This tutorial provides information on the basic elements of Web page color use and presentation. It is not meant to be a comprehensive course on Web site construction. It is intended to be an introduction to color for the Web, its uses, and its limitations.
The tutorial takes about 10 to 15 minutes to complete. Clicking on any selection in the Table of Contents below will take you directly to that portion of the tutorial.
The use of color on the World Wide Web has often been portrayed as a source of mystery and arcane science. In reality, Web color and how it can be used follows relatively simple principles that are easy to understand and apply
The first thing to understand is how color is produced on the screen of a computer monitor. An old-style CRT monitor screen are made up of small dots of phosphor called “pixels.” There are three pixel colors, red, green, and blue. A standard computer monitor has three electron guns, one each for red, green, and blue. Each electron gun “shoots” electrons that illuminate pixels with the matching color. The diagram on the right demonstrates how a CRT monitor works.
A modern LCD or LED monitor, tablet screen, or smart phone display is also made up of pixels, but the pixels are activated when a voltage is applied to them. When they are switched on they display as either red, green, or blue. But when no voltage is applied and they are switched off they appear black.
The diagram on the right illustrates how LCD pixels are arranged on a monitor screen.
The illustration on the right demonstrates how the pixels in a monitor might be turned off and on as the image changes. Such activity occurs when a video is being viewed or when you change from one Web page to another. In some instances, such as when a game is being played, the switching occurs much faster.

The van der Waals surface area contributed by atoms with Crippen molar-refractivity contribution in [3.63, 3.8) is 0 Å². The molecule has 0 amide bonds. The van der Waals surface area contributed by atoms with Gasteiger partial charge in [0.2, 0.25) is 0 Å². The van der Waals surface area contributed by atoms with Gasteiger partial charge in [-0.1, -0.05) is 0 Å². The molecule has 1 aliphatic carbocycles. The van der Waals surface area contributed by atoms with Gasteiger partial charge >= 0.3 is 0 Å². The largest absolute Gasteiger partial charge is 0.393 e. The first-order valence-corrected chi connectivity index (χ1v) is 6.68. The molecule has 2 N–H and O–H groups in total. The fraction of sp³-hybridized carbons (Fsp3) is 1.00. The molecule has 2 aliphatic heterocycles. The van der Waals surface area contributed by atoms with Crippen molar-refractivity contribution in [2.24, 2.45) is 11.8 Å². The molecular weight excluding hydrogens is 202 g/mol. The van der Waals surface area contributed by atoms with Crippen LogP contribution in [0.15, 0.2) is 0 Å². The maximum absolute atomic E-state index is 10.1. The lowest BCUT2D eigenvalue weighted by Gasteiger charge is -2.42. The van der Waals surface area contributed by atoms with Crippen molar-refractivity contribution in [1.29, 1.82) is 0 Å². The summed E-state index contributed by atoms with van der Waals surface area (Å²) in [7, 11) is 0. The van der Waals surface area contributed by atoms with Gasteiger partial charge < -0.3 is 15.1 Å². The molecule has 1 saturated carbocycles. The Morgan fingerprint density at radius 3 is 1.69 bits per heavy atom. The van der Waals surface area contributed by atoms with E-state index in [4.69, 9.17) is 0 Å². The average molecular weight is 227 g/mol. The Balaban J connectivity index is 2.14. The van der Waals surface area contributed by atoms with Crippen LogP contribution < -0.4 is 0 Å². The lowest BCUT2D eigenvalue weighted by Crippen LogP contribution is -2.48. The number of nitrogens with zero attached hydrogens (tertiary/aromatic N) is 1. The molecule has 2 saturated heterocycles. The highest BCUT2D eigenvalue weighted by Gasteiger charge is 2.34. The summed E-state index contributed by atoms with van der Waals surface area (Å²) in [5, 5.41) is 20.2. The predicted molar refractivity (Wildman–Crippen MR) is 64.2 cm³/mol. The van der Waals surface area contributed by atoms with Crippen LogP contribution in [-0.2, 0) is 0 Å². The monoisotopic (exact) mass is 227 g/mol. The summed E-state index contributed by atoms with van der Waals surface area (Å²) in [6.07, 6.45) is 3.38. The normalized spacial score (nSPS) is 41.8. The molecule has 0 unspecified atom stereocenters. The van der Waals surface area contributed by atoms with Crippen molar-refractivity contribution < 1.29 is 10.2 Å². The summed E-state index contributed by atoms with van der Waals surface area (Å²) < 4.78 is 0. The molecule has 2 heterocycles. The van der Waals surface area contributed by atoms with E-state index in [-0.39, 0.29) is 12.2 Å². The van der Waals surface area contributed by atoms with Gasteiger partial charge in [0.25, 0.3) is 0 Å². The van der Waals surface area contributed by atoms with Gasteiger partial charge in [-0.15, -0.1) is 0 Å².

Varying the “amount” of red, green, and blue produces different colors. This is called the RGB system. The typical computer monitor today is capable of producing up to 32 million colors. The settings for a monitor are specified using a Display Properties panel similar to the one on the right.
Originally, Web browsers use color pallets. These pallets consisted of the 256 specific colors that were available in the early color computers. Of the 256, only 216 were theoretically the same on both Macintosh and PCs. 40 colors were reserved for computer use. The remaining 216 colors are called “browser safe” because they are supposed to be presented identically by browsers on both PC and Macintosh computers and should be capable of being displayed by all computers.
This meant that in the "old days" a computer might be capable of displaying 32 million colors it was limited, by the browser, to displaying only 216 colors on a Web site.
Modern browsers are vastly improved display engines which means that they are now capable of displaying nearly any color imaginable. It is generally considered that it is no longer necessary to limit the color pallet of a Web site.